the review site with a difference since 1999
Reviews Interviews Articles Apps About

Image Entertainment presents

Nanking (2007)

"In Nanking we had time on our hands and nothing to do. So we raped girls."- Sakai Hiroshi (Sonny Saito)

Stars: Woody Harrelson, Mariel Hemingway, Stephen Dorff, Rosalind Chao, John Getz, Jürgen Prochnow
Other Stars: Michelle Krusiec, Chris Mulkey, Sonny Saito, Graham Sibley, Hugo Armstrong, Robert Wu, Mark Valley
Director: Bill Guttentag, Dan Sturman

MPAA Rating: R for disturbing images and descriptions of wartime atrocities, including rape
Run Time: 01h:29m:58s
Release Date: 2008-04-29
Genre: documentary

Image Transfer
Audio Transfer
A A+A-B+ D+


DVD Review

Although the Holocaust in Europe gets plenty of attention, the equally horrific atrocities by the Japanese before and during World War II tend to get fairly short shrift. This riveting documentary helps remedy that to some extent, by focusing on one of the more notorious of the displays of evil, the Rape of Nanking in 1937-1938.

Nanking was at that time the capital of China, a garden spot and a natural target for the ruthlessly expansionist Japanese and their theories of racial superiority. After conquering Shanghai, the Japanese army headed for Nanking, expecting a quick and bloody victory. What they had not counted upon, however, was the presence of a few dozen Westerners, who beyond all reason had stayed behind to offer what protection they could for the impoverished Chinese who were too poor to flee the city. Setting up a "Safety Zone," they sheltered about a quarter of a million Chinese in an area of two square miles, while the Japanese army went on a rampage of murder, rape, arson and looting.

Those who made this brave stand were a peculiar lot, being composed largely of American missionaries and Nazi businessmen, hoping to use their neutrality or Japanese alliances to try to rescue those who they could. Of particular note is Minnie Vautrin (Mariel Hemingway), who was the dean of the Ginling College in Nanking, and who personally took it upon herself to save girls and women from the ravages of the Japanese army. Also in the group are Bob Wilson (Woody Harrelson), the only surgeon left in Nanking, and Siemens executive John Rabe (Jürgen Prochnow), who hoped that he could reason with Hitler in order to get the Japanese to cease their genocidal mania.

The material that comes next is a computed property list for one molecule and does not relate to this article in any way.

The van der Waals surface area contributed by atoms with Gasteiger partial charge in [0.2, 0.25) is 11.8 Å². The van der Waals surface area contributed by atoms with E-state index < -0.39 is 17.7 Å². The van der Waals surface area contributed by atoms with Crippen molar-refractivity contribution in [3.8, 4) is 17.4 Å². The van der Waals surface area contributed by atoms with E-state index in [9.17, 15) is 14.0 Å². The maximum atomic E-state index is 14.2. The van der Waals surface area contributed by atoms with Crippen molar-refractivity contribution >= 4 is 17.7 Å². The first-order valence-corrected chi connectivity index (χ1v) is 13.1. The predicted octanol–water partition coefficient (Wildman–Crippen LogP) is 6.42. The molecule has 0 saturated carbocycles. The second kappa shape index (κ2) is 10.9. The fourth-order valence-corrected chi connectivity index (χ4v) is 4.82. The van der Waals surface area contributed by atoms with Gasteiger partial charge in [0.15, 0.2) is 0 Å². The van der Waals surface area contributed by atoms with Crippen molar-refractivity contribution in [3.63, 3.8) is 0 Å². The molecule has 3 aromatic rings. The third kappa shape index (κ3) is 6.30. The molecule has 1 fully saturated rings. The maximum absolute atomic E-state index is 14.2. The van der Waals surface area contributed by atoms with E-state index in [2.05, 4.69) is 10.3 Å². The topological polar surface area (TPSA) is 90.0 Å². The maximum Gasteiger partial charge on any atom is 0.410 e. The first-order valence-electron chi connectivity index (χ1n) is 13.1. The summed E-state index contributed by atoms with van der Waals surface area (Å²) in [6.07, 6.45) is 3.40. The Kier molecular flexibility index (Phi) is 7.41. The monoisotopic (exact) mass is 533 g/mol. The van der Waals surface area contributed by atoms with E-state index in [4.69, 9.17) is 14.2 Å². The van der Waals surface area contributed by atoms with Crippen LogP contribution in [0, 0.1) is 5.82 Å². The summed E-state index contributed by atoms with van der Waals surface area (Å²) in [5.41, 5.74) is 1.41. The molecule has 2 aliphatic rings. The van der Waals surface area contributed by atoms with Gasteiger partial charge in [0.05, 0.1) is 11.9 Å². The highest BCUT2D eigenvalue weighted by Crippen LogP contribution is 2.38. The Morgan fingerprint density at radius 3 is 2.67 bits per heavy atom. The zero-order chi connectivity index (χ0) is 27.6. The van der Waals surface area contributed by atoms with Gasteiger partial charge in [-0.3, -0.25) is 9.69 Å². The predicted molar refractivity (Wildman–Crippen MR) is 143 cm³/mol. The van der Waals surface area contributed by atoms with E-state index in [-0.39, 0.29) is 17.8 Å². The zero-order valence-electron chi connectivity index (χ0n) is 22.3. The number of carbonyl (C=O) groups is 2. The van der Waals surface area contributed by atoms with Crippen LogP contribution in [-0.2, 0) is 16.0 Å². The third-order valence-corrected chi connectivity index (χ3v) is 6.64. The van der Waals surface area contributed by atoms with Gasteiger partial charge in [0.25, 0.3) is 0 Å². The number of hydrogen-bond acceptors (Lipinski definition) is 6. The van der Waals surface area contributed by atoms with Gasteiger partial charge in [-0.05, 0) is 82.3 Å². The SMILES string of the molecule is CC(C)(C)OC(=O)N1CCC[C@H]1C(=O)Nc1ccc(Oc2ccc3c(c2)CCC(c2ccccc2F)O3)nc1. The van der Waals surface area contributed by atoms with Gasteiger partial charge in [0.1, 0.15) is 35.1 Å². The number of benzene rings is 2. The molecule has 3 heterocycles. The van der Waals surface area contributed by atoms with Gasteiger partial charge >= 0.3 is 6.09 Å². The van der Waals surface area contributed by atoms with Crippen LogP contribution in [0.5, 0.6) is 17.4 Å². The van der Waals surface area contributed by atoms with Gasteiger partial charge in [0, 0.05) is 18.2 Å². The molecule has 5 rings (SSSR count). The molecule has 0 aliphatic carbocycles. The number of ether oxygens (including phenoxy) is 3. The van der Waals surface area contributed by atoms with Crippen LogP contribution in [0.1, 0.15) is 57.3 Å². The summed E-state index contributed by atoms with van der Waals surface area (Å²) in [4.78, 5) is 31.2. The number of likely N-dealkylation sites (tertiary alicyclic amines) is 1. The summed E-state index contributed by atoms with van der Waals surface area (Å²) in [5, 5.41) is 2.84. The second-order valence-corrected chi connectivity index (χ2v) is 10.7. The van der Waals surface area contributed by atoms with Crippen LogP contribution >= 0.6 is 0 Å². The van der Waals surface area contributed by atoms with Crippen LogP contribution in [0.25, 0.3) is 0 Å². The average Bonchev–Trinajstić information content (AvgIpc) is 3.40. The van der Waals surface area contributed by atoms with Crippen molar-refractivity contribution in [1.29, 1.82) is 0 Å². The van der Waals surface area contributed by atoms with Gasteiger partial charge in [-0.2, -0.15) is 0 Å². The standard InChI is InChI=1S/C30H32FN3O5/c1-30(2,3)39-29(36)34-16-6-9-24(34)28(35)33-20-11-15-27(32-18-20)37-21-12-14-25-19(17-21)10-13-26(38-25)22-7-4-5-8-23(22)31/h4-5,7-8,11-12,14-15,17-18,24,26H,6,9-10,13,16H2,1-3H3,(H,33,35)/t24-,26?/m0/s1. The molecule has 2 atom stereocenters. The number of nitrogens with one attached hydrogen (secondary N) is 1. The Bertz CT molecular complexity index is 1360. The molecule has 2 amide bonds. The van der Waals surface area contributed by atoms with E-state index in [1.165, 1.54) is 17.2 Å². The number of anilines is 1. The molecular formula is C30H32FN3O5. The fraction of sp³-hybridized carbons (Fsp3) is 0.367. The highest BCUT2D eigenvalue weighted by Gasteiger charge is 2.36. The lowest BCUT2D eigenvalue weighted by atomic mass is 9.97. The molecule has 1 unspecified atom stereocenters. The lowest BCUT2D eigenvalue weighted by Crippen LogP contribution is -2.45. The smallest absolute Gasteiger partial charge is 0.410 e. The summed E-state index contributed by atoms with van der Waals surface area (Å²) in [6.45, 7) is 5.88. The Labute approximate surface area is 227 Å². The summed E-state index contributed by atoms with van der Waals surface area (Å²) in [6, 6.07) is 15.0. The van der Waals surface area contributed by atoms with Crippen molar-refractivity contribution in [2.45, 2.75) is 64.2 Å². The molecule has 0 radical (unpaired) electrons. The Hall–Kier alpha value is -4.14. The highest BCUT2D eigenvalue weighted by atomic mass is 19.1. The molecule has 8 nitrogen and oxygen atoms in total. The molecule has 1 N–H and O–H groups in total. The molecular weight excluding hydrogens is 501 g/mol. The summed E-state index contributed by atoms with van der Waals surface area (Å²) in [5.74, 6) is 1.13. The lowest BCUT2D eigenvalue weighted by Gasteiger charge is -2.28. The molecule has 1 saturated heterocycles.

The presentation is made in interesting fashion, with the Westerners portrayed by actors on stage reading from their letters, journals and other writings. Interspersed among them are interviews with now-aged survivors of Nanking, as well as footage taken secretly by some of those who remained there and smuggled out in a vain hope of obtaining international assistance or at least urging of restraint upon the Japanese. Much like the disregard offered to dens of butchery such as Darfur today, the West utterly ignored the plight of China until the venom of Japanese nationalism and militarism came to their own front doors.

The film is deeply moving and much of it is like a punch to the gut; even though the descriptions and atrocity footage are frequently ghastly, this is a chapter in history that needs to be remembered with horror if it is not to be repeated. Even though the sensitive may be disturbed by the goings-on, the truly stomach-churning parts of the documentary are the bits of footage featuring the elderly but wholly unrepentant Japanese soldiers yukking it up as they reminisce about butchering unarmed men by the thousands and holding girls down to rape them and then gutting them with a bayonet. Perhaps even more chilling is the brief look at modern Japanese nationalists who revere these war criminals as heroes. One point solidly made is that the Japanese actually restrained themselves in Nanking because of the outside observers present; just how horrible would it have been had they had a totally free hand?

Rating for Style: A
Rating for Substance: A+


Image Transfer

Aspect Ratio1.78:1 - Widescreen
Original Aspect Ratioyes

Image Transfer Review: The anamorphic widescreen transfer is quite attractive, with plenty of texture and detail in the footage of the actors and the testimony of the Chinese witnesses. The Japanese footage looks soft, and may be video sourced. For obvious reasons the vintage footage from Nanking is in rather rough condition. The only artifacting I noticed was some moderate mosquito noise on the end titles. Otherwise it looks fine.

Image Transfer Grade: A-

Audio Transfer

 LanguageRemote Access
DS 2.0Englishyes
Dolby Digital

Audio Transfer Review: For a documentary, this soundtrack provides plenty of punch. The bombing sequences before the Japanese army enters Nanking offers solidly room-shaking bass. The background music by Philip Marshall, performed by the Kronos Quartet, has good presence and there's nice timbre audible from their strings. The dialogue is clear throughout.

Audio Transfer Grade: B+ 

Disc Extras

Animated menu with music
Scene Access with 14 cues and remote access
Subtitles/Captions in English, Spanish with remote access
1 Original Trailer(s)
4 Other Trailer(s) featuring Taxi to the Dark Side, Before the Devil Knows You're Dead, War Dance, In the Shadow of the Moon
Packaging: generic plastic keepcase
Picture Disc
1 Disc
1-Sided disc(s)
Layers: single

Extras Review: Other than an anamorphic widescreen trailer for the feature and trailers for four other unconnected releases, there are no extras. Chaptering is solid.

Extras Grade: D+

Final Comments

An appalling and important documentary about the Rape of Nanking that is tremendously effective and moving in its portrayal of bravery among an endless stream of horrors. Recommended and essential viewing.

Mark Zimmer 2008-05-13